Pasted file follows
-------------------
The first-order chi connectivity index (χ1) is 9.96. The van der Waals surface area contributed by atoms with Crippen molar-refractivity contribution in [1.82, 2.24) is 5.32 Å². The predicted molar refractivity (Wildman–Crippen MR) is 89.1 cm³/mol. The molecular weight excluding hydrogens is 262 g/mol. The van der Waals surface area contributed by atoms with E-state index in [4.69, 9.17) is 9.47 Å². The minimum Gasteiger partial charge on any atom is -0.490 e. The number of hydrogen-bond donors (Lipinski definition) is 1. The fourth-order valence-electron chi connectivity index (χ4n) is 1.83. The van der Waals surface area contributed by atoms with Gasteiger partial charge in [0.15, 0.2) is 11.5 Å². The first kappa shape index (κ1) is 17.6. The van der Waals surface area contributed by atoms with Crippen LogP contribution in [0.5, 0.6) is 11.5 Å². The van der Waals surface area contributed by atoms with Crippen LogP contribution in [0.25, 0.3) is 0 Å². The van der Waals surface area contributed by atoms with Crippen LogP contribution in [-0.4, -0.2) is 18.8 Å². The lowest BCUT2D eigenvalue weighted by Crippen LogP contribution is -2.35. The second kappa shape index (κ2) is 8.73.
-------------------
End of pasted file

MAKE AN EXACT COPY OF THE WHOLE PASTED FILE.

The first-order chi connectivity index (χ1) is 9.96. The van der Waals surface area contributed by atoms with Crippen molar-refractivity contribution in [1.82, 2.24) is 5.32 Å². The predicted molar refractivity (Wildman–Crippen MR) is 89.1 cm³/mol. The molecular weight excluding hydrogens is 262 g/mol. The van der Waals surface area contributed by atoms with E-state index in [4.69, 9.17) is 9.47 Å². The minimum Gasteiger partial charge on any atom is -0.490 e. The number of hydrogen-bond donors (Lipinski definition) is 1. The fourth-order valence-electron chi connectivity index (χ4n) is 1.83. The van der Waals surface area contributed by atoms with Gasteiger partial charge in [0.15, 0.2) is 11.5 Å². The first kappa shape index (κ1) is 17.6. The van der Waals surface area contributed by atoms with Crippen LogP contribution in [0.5, 0.6) is 11.5 Å². The van der Waals surface area contributed by atoms with Crippen LogP contribution in [0.25, 0.3) is 0 Å². The van der Waals surface area contributed by atoms with Crippen LogP contribution in [-0.4, -0.2) is 18.8 Å². The lowest BCUT2D eigenvalue weighted by Crippen LogP contribution is -2.35. The second kappa shape index (κ2) is 8.73.